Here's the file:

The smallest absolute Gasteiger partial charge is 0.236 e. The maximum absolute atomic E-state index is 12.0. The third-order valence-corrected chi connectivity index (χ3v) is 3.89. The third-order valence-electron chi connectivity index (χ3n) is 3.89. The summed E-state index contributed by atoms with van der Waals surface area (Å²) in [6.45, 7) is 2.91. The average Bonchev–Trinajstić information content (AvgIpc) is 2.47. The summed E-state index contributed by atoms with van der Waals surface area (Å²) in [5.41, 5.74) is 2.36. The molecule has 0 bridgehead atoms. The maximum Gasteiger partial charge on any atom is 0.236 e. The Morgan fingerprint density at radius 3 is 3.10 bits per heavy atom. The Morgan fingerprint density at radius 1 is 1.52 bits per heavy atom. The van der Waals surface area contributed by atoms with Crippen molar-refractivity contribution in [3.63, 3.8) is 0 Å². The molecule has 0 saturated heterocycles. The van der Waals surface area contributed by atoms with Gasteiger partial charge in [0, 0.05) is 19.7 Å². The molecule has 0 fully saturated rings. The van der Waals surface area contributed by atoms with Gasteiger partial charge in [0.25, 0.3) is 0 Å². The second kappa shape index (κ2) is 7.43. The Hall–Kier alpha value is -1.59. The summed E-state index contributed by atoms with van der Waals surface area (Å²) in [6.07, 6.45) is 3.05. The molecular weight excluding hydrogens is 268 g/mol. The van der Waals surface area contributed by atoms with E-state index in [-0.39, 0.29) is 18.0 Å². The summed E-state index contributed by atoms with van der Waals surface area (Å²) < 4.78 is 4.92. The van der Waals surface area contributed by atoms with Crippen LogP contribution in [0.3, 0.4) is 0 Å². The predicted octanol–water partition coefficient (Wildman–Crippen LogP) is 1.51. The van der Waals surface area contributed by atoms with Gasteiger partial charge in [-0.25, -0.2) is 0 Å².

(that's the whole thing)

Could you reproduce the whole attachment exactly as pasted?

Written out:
The smallest absolute Gasteiger partial charge is 0.236 e. The maximum absolute atomic E-state index is 12.0. The third-order valence-corrected chi connectivity index (χ3v) is 3.89. The third-order valence-electron chi connectivity index (χ3n) is 3.89. The summed E-state index contributed by atoms with van der Waals surface area (Å²) in [6.45, 7) is 2.91. The average Bonchev–Trinajstić information content (AvgIpc) is 2.47. The summed E-state index contributed by atoms with van der Waals surface area (Å²) in [5.41, 5.74) is 2.36. The molecule has 0 bridgehead atoms. The maximum Gasteiger partial charge on any atom is 0.236 e. The Morgan fingerprint density at radius 3 is 3.10 bits per heavy atom. The Morgan fingerprint density at radius 1 is 1.52 bits per heavy atom. The van der Waals surface area contributed by atoms with Crippen molar-refractivity contribution in [3.63, 3.8) is 0 Å². The molecule has 0 saturated heterocycles. The van der Waals surface area contributed by atoms with Gasteiger partial charge in [0, 0.05) is 19.7 Å². The molecule has 0 fully saturated rings. The van der Waals surface area contributed by atoms with Gasteiger partial charge in [0.25, 0.3) is 0 Å². The second kappa shape index (κ2) is 7.43. The Hall–Kier alpha value is -1.59. The summed E-state index contributed by atoms with van der Waals surface area (Å²) in [6.07, 6.45) is 3.05. The molecular weight excluding hydrogens is 268 g/mol. The van der Waals surface area contributed by atoms with E-state index in [-0.39, 0.29) is 18.0 Å². The summed E-state index contributed by atoms with van der Waals surface area (Å²) < 4.78 is 4.92. The van der Waals surface area contributed by atoms with Crippen LogP contribution in [0.3, 0.4) is 0 Å². The predicted octanol–water partition coefficient (Wildman–Crippen LogP) is 1.51. The van der Waals surface area contributed by atoms with Gasteiger partial charge in [-0.25, -0.2) is 0 Å².